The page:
Monitoring reporter activity
Strains SM332-335, SM337-338 and SM340-347 were grown overnight in enriched M9 at 37°C with shaking (200 r.p.m.), diluted 100-fold in fresh LB or M63, and re-grown with shaking at 37°C to early logarithmic phase. Culture aliquots (50 or 20 µl) were then transferred into the wells of a white 96-well or 384-well microtitre plate (Greiner Bio-One, Germany) containing (in 50 or 20 µl respectively) either a predetermined concentration of an antibiotic in growth medium (LB or M63) or an antibiotic-free control (LB or M63 only). Luminescence was measured by a microtitre plate luminometer (Victor2, Wallac, Finland) at 37°C at constant intervals up to 10 h. Light emission was quantified by the instrument's arbitrary relative light units (RLU). Responses are reported as fold increase in RLU over non-treated control (response ratio). All experiments were carried out in duplicate, and were repeated at least three times.
Data set construction and classification algorithms
The responses of 14 reporter strains to 11 antibiotics (Table 2, compounds 1–11) were clustered by the use of different distance metrics and different linkage methods, testing all possible combinations of 12 out of 14 reporters (Table 3). The values that were used were the maximal response ratios obtained from at least two independent experiments of exposure of each reporter strain to a concentration gradient of each antibiotic substance.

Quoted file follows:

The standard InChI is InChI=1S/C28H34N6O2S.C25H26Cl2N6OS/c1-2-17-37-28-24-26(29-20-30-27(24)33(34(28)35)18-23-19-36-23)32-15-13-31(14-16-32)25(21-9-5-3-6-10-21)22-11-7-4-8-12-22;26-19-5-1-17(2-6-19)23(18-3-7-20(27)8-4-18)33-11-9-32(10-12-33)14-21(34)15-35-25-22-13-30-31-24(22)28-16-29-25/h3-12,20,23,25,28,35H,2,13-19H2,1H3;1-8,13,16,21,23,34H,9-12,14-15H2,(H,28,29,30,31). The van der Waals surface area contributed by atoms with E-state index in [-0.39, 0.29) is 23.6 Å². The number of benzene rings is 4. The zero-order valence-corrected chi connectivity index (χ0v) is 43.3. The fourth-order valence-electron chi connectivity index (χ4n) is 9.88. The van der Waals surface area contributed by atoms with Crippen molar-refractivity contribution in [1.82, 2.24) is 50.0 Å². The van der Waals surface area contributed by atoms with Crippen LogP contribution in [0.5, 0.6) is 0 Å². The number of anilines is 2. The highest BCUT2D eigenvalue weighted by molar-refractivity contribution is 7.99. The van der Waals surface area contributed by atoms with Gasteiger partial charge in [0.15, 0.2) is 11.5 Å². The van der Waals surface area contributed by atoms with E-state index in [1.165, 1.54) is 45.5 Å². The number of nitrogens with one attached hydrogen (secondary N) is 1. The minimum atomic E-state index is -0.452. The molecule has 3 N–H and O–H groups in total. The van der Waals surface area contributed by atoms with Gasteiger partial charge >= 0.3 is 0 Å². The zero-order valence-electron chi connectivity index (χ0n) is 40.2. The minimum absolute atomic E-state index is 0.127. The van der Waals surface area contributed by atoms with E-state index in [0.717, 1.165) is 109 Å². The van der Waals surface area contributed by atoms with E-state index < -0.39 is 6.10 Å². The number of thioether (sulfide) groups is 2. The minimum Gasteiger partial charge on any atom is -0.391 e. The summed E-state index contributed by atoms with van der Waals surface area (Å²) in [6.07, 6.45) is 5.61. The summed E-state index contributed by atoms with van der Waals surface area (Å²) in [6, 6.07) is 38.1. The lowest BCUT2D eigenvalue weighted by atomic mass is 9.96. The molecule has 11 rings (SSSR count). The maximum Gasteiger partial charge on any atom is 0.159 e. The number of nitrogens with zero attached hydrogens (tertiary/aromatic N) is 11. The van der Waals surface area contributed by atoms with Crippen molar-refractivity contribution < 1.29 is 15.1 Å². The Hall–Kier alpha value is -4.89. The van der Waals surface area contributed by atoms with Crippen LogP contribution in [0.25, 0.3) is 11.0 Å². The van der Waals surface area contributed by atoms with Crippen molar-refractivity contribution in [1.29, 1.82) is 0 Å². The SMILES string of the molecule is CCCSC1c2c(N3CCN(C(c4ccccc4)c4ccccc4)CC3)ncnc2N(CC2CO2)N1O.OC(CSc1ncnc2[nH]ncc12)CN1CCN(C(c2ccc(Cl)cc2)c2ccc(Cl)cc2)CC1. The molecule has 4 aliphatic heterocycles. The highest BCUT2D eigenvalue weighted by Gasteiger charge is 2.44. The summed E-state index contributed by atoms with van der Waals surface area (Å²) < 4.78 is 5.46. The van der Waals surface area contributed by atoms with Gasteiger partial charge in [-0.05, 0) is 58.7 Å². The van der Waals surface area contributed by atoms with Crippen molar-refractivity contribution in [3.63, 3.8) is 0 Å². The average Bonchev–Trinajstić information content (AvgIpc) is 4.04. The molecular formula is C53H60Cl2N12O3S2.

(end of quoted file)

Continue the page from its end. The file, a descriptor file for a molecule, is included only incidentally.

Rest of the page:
The responses of 12 selected reporters to 11 antibiotics, in 20 repeats, were used for classifier design. To ensure truly independent repeats, 20 individual cultures of each reporter strain were grown overnight, separately diluted and re-grown, and exposed to three concentrations of each of the 11 antibiotics as described above under Monitoring reporter activity. A total of 7 × 240 observations were obtained, comprised of the maximal response ratio at each hour for 7 h [7 time-points × (11 treatments + 1 antibiotic-free control) × 20 repeats]. Each observation is represented by a 12-dimensional vector composed of the response ratio of the 12 reporters. Based on this data set, a nearest neighbour classifier was constructed and its performance was estimated by leaving-one-out cross-validation (Duda et al., 2001).
Using the same data set, five additional classifiers were built: a Mahalanobis distance-based classifier, and linear and quadratic Bayes classifiers, each with either diagonal or non-diagonal covariance matrices (Duda et al., 2001). The performance of all six classifiers was then estimated by an independent testing set of observations. This set of observations was obtained by a new series of experiments in which the selected 12-member reporter panel was exposed to five of the original antibiotics (colistin, tetracycline, chloramphenicol, sulfamethoxazole and nalidixic acid) as well as to five additional antibiotics (thiamphenicol, sulfisoxazole, ciprofloxacin, polymyxin B and doxycycline) in three independent repeats. The classifiers were either used individually or combined by majority voting, and the observations presented to them were divided into 11 groups, each representing a different antibiotic (‘individual mode’), or into 8 groups, each representing a different antibiotic class (‘class mode’).
All the above analyses were performed using Matlab software (version 7.11 R2010b, The Mathworks).
Research was supported by Infrastructure project number 3-4187 of the Ministry of Science and Technology, Israel (MOST), and by a Korean National Research Foundation grant to SB and Man Bock Gu, Korea University. We are grateful to the National BioResource Project (National Institute of Genetics, Mishima, Japan) for the generous donation of the E. coli Keio collection. [Correction added after online publication 02 March 2012: The Korean National Research Foundation grant was added to the Acknowledgments.]